At the end of my second year in Biomedical Science, I caught up with an old school friend who was about to graduate from the Bond Medical Program. Over coffee she reminded me that as long as I hadn’t graduated from my bachelor’s degree, I was eligible to apply for undergraduate entry to the program. “You could be a doctor before you’re 25,” she said. This was my chance, I thought.

Maddy with the friend who encouraged her to apply to Bond's Medical Program

Fast forward to March of 2020, the year to end all years, and I received an email confirming my entry into the program. All the struggles, the late nights and early mornings, the coffee-fuelled days and silent tears from years of disappointment had all just paid off with one email. I did it.

Now, a year into the Medical Program, I feel more at home than I’ve ever been at any institution. The program’s curriculum is balanced and not overwhelmingly exhausting, and I know that Bond’s philosophy is not just to create intelligent doctors, but to create good doctors. From the second week of first year, you begin learning consultation and clinical skills, and the curriculum is focused on teaching students a holistic approach to practising medicine, not just learning every disease and every drug (although we do have to learn that too!).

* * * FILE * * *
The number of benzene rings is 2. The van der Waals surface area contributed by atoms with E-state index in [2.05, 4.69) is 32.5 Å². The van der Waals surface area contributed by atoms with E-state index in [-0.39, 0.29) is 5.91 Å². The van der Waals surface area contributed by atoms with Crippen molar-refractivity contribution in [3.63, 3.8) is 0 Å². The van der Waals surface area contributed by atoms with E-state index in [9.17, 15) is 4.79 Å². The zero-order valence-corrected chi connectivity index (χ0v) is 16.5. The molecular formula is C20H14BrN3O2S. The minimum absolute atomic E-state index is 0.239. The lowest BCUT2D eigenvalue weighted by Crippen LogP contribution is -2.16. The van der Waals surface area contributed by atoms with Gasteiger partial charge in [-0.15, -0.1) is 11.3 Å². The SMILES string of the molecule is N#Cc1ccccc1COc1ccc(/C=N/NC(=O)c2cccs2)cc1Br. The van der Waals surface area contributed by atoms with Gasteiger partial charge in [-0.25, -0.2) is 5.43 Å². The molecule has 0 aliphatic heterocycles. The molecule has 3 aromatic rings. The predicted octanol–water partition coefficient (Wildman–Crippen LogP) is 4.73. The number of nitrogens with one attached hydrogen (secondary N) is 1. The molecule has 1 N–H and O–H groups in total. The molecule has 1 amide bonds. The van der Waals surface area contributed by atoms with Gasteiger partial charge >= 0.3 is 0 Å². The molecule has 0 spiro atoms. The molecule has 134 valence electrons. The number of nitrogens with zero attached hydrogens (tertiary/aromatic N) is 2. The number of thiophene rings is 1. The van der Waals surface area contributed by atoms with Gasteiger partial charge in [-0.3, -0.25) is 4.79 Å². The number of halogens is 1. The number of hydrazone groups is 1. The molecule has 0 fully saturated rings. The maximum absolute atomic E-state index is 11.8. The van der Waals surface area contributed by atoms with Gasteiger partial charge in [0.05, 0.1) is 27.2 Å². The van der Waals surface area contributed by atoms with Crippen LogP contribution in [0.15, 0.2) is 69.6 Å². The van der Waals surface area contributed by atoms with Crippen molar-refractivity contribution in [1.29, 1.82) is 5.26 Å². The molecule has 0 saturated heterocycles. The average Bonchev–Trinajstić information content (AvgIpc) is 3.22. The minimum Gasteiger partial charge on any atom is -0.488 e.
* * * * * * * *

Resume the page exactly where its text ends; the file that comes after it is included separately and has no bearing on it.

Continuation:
I didn’t expect that medical school would be easy – and there have been challenges, of course. Being part of the first September cohort, I found that there were some myths associated with my starting semester. But really, the only difference between someone starting in May and September is the date you graduate. We will still have the same experiences and the same opportunities to secure internships once we graduate, and will emerge from the Medical Program as qualified, compassionate and workforce-ready doctors.

Everyone’s journey to Medicine is different, but I can wholeheartedly say that everyone who qualifies has done so with sacrifice, determination and grit.

Study Medicine at Bond

Discover Bond’s Medical Program, the shortest pathway to becoming a doctor in Australia.

Learn more

More from Bond

  • Faculty of Law

    Bond Law Clinic gives free legal advice to the Queensland community. Here’s how it works

    Bond University has its very own law clinic offering free legal advice. With the help of the new principal solicitor, we've broken down everything you need to know.

    Read article
  • Meet the speakers: Future of Media Think Tank

    Read article
  • The Print Shop is now open longer!

    The Print Shop has extended its opening hours

    Read article
  • New extended Main Library opening hours

    The Main Library is now open later on Fridays, Saturdays and Sundays

    Read article
  • 4 fabulous recipes from the Bond nutrition and dietetics team

    Read article
Previous Next